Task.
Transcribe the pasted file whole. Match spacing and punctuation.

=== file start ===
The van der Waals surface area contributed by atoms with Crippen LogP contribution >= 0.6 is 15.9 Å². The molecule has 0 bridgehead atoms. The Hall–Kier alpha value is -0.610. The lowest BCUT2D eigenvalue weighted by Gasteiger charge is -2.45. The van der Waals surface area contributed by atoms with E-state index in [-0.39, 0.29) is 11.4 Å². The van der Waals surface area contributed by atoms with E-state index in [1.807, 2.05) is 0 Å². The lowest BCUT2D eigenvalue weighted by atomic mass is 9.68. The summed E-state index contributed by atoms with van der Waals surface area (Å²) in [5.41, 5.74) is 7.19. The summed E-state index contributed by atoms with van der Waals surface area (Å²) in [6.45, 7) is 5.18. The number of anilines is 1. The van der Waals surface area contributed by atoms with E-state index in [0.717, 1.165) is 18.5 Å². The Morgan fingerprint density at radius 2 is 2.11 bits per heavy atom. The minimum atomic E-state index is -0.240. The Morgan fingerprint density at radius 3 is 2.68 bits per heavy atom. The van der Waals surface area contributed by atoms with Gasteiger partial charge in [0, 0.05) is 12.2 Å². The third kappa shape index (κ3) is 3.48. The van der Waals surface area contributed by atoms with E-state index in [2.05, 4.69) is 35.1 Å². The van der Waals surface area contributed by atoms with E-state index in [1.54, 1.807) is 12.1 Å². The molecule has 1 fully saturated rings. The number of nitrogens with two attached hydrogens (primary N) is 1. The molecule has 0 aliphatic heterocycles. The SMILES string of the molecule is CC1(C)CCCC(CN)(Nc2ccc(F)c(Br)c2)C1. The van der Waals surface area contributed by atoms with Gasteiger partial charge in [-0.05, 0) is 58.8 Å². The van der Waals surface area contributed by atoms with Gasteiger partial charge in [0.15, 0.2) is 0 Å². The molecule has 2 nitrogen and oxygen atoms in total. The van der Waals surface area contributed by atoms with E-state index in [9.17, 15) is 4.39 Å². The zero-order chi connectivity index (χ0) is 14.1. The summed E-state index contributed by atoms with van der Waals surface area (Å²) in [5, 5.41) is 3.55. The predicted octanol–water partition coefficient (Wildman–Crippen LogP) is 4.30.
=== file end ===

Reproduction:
The van der Waals surface area contributed by atoms with Crippen LogP contribution >= 0.6 is 15.9 Å². The molecule has 0 bridgehead atoms. The Hall–Kier alpha value is -0.610. The lowest BCUT2D eigenvalue weighted by Gasteiger charge is -2.45. The van der Waals surface area contributed by atoms with E-state index in [-0.39, 0.29) is 11.4 Å². The van der Waals surface area contributed by atoms with E-state index in [1.807, 2.05) is 0 Å². The lowest BCUT2D eigenvalue weighted by atomic mass is 9.68. The summed E-state index contributed by atoms with van der Waals surface area (Å²) in [5.41, 5.74) is 7.19. The summed E-state index contributed by atoms with van der Waals surface area (Å²) in [6.45, 7) is 5.18. The number of anilines is 1. The van der Waals surface area contributed by atoms with E-state index in [0.717, 1.165) is 18.5 Å². The Morgan fingerprint density at radius 2 is 2.11 bits per heavy atom. The minimum atomic E-state index is -0.240. The Morgan fingerprint density at radius 3 is 2.68 bits per heavy atom. The van der Waals surface area contributed by atoms with Gasteiger partial charge in [0, 0.05) is 12.2 Å². The third kappa shape index (κ3) is 3.48. The van der Waals surface area contributed by atoms with E-state index in [2.05, 4.69) is 35.1 Å². The van der Waals surface area contributed by atoms with E-state index in [1.54, 1.807) is 12.1 Å². The molecule has 1 fully saturated rings. The number of nitrogens with two attached hydrogens (primary N) is 1. The molecule has 0 aliphatic heterocycles. The SMILES string of the molecule is CC1(C)CCCC(CN)(Nc2ccc(F)c(Br)c2)C1. The van der Waals surface area contributed by atoms with Gasteiger partial charge in [-0.05, 0) is 58.8 Å². The van der Waals surface area contributed by atoms with Gasteiger partial charge in [0.15, 0.2) is 0 Å². The molecule has 2 nitrogen and oxygen atoms in total. The van der Waals surface area contributed by atoms with E-state index in [9.17, 15) is 4.39 Å². The zero-order chi connectivity index (χ0) is 14.1. The summed E-state index contributed by atoms with van der Waals surface area (Å²) in [5, 5.41) is 3.55. The predicted octanol–water partition coefficient (Wildman–Crippen LogP) is 4.30.